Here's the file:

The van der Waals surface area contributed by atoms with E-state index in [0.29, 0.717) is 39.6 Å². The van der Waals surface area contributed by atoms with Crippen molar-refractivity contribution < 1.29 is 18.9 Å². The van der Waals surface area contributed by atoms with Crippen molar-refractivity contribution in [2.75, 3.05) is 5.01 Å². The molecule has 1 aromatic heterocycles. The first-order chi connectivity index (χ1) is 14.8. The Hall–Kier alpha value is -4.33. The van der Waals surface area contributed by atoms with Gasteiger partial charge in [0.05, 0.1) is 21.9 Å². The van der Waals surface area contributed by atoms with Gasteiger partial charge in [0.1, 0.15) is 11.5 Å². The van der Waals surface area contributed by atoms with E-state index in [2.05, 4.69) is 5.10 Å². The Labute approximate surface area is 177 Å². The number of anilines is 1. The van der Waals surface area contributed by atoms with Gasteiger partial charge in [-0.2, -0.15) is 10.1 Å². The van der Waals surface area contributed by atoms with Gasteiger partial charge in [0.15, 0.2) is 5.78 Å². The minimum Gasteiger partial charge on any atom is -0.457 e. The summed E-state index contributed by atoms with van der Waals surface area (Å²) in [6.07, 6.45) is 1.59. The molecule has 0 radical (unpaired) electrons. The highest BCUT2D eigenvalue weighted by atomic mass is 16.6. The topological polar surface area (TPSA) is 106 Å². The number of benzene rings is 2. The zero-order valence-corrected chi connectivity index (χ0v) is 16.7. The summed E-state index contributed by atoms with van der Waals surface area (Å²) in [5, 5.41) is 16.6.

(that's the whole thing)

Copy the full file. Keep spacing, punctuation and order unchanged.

The van der Waals surface area contributed by atoms with E-state index in [0.29, 0.717) is 39.6 Å². The van der Waals surface area contributed by atoms with Crippen molar-refractivity contribution < 1.29 is 18.9 Å². The van der Waals surface area contributed by atoms with Crippen molar-refractivity contribution in [2.75, 3.05) is 5.01 Å². The molecule has 1 aromatic heterocycles. The first-order chi connectivity index (χ1) is 14.8. The Hall–Kier alpha value is -4.33. The van der Waals surface area contributed by atoms with Gasteiger partial charge in [0.05, 0.1) is 21.9 Å². The van der Waals surface area contributed by atoms with Gasteiger partial charge in [0.1, 0.15) is 11.5 Å². The van der Waals surface area contributed by atoms with E-state index in [2.05, 4.69) is 5.10 Å². The Labute approximate surface area is 177 Å². The number of anilines is 1. The van der Waals surface area contributed by atoms with Gasteiger partial charge in [-0.2, -0.15) is 10.1 Å². The van der Waals surface area contributed by atoms with Gasteiger partial charge in [0.15, 0.2) is 5.78 Å². The minimum Gasteiger partial charge on any atom is -0.457 e. The summed E-state index contributed by atoms with van der Waals surface area (Å²) in [6.07, 6.45) is 1.59. The molecule has 0 radical (unpaired) electrons. The highest BCUT2D eigenvalue weighted by atomic mass is 16.6. The topological polar surface area (TPSA) is 106 Å². The number of benzene rings is 2. The zero-order valence-corrected chi connectivity index (χ0v) is 16.7. The summed E-state index contributed by atoms with van der Waals surface area (Å²) in [5, 5.41) is 16.6.